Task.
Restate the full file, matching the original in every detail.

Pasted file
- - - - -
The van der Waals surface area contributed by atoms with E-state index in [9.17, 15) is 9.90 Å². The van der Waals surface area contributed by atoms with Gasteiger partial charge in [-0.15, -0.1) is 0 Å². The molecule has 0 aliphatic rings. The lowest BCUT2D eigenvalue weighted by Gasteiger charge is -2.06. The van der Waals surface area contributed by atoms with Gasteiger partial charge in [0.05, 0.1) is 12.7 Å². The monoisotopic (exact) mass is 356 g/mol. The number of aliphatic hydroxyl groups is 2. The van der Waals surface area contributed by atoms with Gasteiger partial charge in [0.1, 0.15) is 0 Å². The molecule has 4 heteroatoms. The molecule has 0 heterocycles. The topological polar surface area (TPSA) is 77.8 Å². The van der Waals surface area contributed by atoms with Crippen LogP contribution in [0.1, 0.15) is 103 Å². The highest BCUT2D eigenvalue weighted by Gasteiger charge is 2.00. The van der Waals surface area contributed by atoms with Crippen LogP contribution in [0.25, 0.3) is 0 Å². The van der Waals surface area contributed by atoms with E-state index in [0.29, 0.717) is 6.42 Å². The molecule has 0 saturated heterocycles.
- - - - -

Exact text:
The van der Waals surface area contributed by atoms with E-state index in [9.17, 15) is 9.90 Å². The van der Waals surface area contributed by atoms with Gasteiger partial charge in [-0.15, -0.1) is 0 Å². The molecule has 0 aliphatic rings. The lowest BCUT2D eigenvalue weighted by Gasteiger charge is -2.06. The van der Waals surface area contributed by atoms with Gasteiger partial charge in [0.05, 0.1) is 12.7 Å². The monoisotopic (exact) mass is 356 g/mol. The number of aliphatic hydroxyl groups is 2. The van der Waals surface area contributed by atoms with Gasteiger partial charge in [0.1, 0.15) is 0 Å². The molecule has 4 heteroatoms. The molecule has 0 heterocycles. The topological polar surface area (TPSA) is 77.8 Å². The van der Waals surface area contributed by atoms with Crippen LogP contribution in [0.1, 0.15) is 103 Å². The highest BCUT2D eigenvalue weighted by Gasteiger charge is 2.00. The van der Waals surface area contributed by atoms with Crippen LogP contribution in [0.25, 0.3) is 0 Å². The van der Waals surface area contributed by atoms with E-state index in [0.29, 0.717) is 6.42 Å². The molecule has 0 saturated heterocycles.